Recently, Mark and I ventured into the 120,000-acre Lost Creek Wilderness area, the remote heart of the South Platte, named after an unspoiled tributary that becomes “lost” several times beneath jumbles of granite. As we topped out a formation deep in the wilds, miles from the car, Mark looked to the west, then the east, then spun around, throwing a look over his shoulder. His face looked confused, as if he was lost. Pointing, he asked, “What’s that formation over there?”
“Nothing… yet,” I replied. We repeated this exchange with each island of granite he pointed to. Not every crag pans out, but I know there are a couple more Thunder Ridges out there waiting to be discovered. I just know it.
When he’s not behind a computer screen laying out guidebooks, Jason Haas can be found wandering around the Platte with his wife and their two dogs. His South Platte Climbing, a comprehensive color guidebook to more than 1,500 routes, will be available at fixedpin.com.
Click through to page 5 for South Platte beta.
The majority of the South Platte’s rock is on National Forest land, and free camping abounds. The area is large enough that there is not one centralized camping location—great for solitude, but bad if you’re looking to meet partners. The best basecamp for the southern region—including Turkey Rocks, Big Rock Candy Mountain, Thunder Ridge, and Sheep’s Nose—is probably around Turkey Rocks on FS-360/CR-51. Camping all along the road is free at the many available turnouts. However, if you’re climbing at Sunshine Dome, Helen’s Dome, or Sheep Rock, camp in the National Forest near the now-closed Molly Gulch Campground. Reach it by driving north from Deckers on CO-126 for 2.7 miles and turn left onto the dirt FS-211 at a sign for Cheesman Reservoir and Molly Gulch Campground. Drive about 8 miles towards the campground (following signs). Just before going down a large hill to the closed campground, find a nice, free camping area on the left. (Note: DO NOT camp at the parking area at Thunder Ridge!)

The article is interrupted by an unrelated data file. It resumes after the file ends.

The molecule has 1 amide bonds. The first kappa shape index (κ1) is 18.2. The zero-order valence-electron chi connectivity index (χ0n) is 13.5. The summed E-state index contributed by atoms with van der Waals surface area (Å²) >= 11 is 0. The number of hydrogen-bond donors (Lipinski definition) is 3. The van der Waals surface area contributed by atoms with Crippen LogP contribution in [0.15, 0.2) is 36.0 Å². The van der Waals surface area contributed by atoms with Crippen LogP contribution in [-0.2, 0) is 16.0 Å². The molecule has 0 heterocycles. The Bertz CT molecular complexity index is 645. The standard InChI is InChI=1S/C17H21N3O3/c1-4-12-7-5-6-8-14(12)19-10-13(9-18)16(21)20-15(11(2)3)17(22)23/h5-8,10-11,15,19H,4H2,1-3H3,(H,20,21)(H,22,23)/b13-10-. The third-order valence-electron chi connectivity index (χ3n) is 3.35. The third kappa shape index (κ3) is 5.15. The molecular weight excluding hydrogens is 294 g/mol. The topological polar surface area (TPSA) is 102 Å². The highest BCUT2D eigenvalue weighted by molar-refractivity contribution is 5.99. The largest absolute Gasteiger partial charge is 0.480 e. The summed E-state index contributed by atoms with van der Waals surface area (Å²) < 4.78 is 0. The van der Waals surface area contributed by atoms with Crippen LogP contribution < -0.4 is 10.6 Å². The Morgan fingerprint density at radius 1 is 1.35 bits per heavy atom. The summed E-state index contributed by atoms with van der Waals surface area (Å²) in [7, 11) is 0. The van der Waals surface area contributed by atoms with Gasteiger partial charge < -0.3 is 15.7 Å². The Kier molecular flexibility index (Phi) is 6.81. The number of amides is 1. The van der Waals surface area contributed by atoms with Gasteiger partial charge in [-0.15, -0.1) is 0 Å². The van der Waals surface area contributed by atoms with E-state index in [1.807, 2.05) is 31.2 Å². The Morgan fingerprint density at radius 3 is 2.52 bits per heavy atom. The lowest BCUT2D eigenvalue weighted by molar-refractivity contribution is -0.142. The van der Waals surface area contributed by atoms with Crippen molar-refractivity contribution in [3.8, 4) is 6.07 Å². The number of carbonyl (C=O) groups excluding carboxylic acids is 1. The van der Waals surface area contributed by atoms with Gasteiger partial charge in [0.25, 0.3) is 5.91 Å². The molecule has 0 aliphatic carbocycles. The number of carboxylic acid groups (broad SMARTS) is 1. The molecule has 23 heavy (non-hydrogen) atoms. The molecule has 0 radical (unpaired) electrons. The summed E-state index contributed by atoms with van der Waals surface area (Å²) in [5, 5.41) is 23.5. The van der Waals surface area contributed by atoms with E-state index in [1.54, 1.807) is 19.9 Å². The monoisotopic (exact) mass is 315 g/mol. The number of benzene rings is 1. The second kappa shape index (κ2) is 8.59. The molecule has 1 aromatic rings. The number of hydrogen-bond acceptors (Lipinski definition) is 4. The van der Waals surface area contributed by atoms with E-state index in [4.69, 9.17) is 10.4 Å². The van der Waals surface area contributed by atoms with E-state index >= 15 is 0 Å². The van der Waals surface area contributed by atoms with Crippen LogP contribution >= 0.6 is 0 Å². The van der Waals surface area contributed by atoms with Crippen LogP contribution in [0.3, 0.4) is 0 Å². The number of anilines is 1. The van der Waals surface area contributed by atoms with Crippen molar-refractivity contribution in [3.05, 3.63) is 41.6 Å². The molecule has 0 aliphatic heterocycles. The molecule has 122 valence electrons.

Devil’s Head is located along one of the most popular ATV roads in the Front Range. There’s plenty of free camping, but on weekends, prepare for the constant revving of ATVs. Pay for a quieter site at Devil’s Head Campground ($15 a night), or choose your spot along Rampart Range Road.
For northern areas like the Cathedral Spires, consider a home base along FS-550 in the Buffalo Creek region. To get there, continue south on Pine Valley Road/CR-126 from the Cathedral Spires for 6.5 miles and turn right onto FS-550. It’s free to camp in any of the pullouts along this road for the first few miles.
Spring and fall are best. Summers can be hot, but quite nice at higher elevation areas like Devil’s Head. Winter climbing is dictated by sun and wind more than temperature. Some access roads can be snow-covered at times, and certain crags, especially in the Cathedral Spires, are often closed for bird nesting from midwinter through midsummer.
Rampart Range Rocks, by Tod Anderson, covers the sport climbs at Devil’s Head. South Platte Climbing, by Jason Haas, is available at fixedpin.com this fall.
BEST NEW 5.9 AND UNDER SPORT ROUTES
The Platte is not known for moderate sport routes, but here are a few that stand out. Right of Center (5.8, Radio Head): Slightly slabby, but what a setting! Pulp Friction (5.8+, Thunder Ridge): Brilliant jug bashing on chickenheads and edges up a low-angled water streak. Frequency Modulated (5.9, Devil’s Head): Pull a small roof on chickenheads and flakes. Located next to another half-dozen 5.9s and 5.10a’s.